“The world, mainly through LGBT activists today, are saying that change is impossible, because it supports their worldview,” Pickup said. “And that worldview is being told to your children—my guess is, pretty educated guess—but your children in Oklahoma schools are being told that even as we speak.”
He said there is a strong correlation with childhood sexual abuse and transgenderism or same-sex attraction.
“Sometimes the families are so chaotic that child—let’s say for instance a boy—he might automatically gravitate towards female identity when he’s two, three, four, five, because being a male is too scary,” Pickup said. “Being a male is too dangerous.”
Democratic lawmakers accused Pickup of engaging in “conversion” therapy, a catch-all phrase often used to describe allegedly traumatic abuse of LGBT individuals committed under the guise of therapy.
Pickup said that is not the case, saying that label is a “made up term” used for political purposes, and said his work with LGBT individuals aligns with treatment given to other individuals seeking therapy for reasons such as “depressive issues, anxiety issues.”
“This is not a behavioral program,” Pickup said. “It’s just plain, good therapy. This is the same kind of therapies that people use for any issue which involves trauma.”
The views of the presenters at the study align with the findings of independent research. A 2019 report by The Institute for Research and Evaluation found that many schools’ sex-education programs are ineffective or worse.
The Institute’s researchers reviewed 120 prior studies of school-based sex education, including 60 U.S. studies and 43 non-U.S. studies. The review showed only six rigorous studies found evidence of effectiveness (defined as improvement on a protective outcome such as abstinence, condom use, pregnancy, or sexually transmitted diseases, without other negative effects, measured 12 months after program completion).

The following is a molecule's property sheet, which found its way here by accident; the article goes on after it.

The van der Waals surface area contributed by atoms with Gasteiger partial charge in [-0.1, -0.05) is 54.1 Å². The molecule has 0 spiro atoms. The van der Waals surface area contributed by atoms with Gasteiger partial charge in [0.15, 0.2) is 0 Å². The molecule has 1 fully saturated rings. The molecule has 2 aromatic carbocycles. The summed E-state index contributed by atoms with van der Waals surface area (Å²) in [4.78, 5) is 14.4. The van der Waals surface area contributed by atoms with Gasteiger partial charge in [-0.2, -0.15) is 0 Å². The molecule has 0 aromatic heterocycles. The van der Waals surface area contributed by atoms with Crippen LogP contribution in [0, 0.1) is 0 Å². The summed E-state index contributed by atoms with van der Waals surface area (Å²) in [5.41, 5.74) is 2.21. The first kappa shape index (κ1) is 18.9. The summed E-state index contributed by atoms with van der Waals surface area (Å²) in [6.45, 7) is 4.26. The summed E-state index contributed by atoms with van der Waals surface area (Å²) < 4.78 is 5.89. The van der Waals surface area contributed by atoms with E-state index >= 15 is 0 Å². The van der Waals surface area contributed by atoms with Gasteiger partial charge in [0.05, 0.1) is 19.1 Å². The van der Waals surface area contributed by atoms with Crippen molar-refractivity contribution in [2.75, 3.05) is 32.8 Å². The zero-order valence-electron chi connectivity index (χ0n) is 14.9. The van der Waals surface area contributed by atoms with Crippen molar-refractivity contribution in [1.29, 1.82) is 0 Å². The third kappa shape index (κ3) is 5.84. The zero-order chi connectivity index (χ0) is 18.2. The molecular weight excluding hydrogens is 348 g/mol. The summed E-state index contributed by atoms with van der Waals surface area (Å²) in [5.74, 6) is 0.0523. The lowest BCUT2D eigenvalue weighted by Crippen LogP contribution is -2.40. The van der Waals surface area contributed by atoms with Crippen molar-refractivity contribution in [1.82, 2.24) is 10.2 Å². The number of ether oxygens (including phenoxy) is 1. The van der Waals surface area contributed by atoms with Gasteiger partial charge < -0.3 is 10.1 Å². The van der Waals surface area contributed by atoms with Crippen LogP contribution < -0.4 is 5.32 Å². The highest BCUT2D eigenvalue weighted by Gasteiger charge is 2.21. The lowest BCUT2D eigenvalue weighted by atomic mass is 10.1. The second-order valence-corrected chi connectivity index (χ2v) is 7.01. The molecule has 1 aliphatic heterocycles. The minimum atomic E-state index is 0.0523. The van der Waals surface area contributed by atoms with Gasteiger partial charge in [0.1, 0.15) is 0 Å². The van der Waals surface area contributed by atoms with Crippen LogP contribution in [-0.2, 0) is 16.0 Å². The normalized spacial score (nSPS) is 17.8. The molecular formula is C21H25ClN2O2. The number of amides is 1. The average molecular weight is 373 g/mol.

In contrast, the review found that school-based comprehensive sex education programs that attempted to show effectiveness “failed 87% of the time.” In the United States, 12 percent of studies even found negative effects following school sex-education programs, such as decreased condom use or increased sexual activity, number of partners, oral sex, forced sex, STDs, or pregnancy.
In her years as an educator, Conley noted that some well-intentioned programs had unintended, adverse effects, pointing to the Drug Abuse Resistance Education (DARE) program.
“As an educator, one of the things that I did every year was take my fifth graders to their DARE education classes,” Conley said. “And DARE education was canceled because one of the arguments that they were making is that when we started the DARE program it was to try to curb the usage (of drugs), and to try to educate kids on the dangers of it. But what it actually did was, according to their research and their reporting, is that it actually made drug use worse and drug experimentation worse.”
If school sex-education programs lead youth to think feelings that spring from abuse are unremarkable, the failure to help those youth identify and address their emotional problems can have long-term effects, noted state Rep. Danny Williams, pointing to his volunteer work with a Celebrate Recovery group for individuals addressing addiction challenges.
“Half of them have had a very traumatic, negative sexual experience when a lot of them were preschool age, and it has carried tremendous harm, difficulty, throughout their lives,” said Williams, R-Seminole. “And they didn’t know how to deal with it.”
Director, Center for Independent Journalism
Ray Carter is the director of OCPA’s Center for Independent Journalism. He has two decades of experience in journalism and communications. He previously served as senior Capitol reporter for The Journal Record, media director for the Oklahoma House of Representatives, and chief editorial writer at The Oklahoman. As a reporter for The Journal Record, Carter received 12 Carl Rogan Awards in four years—including awards for investigative reporting, general news reporting, feature writing, spot news reporting, business reporting, and sports reporting. While at The Oklahoman, he was the recipient of several awards, including first place in the editorial writing category of the Associated Press/Oklahoma News Executives Carl Rogan Memorial News Excellence Competition for an editorial on the history of racism in the Oklahoma legislature.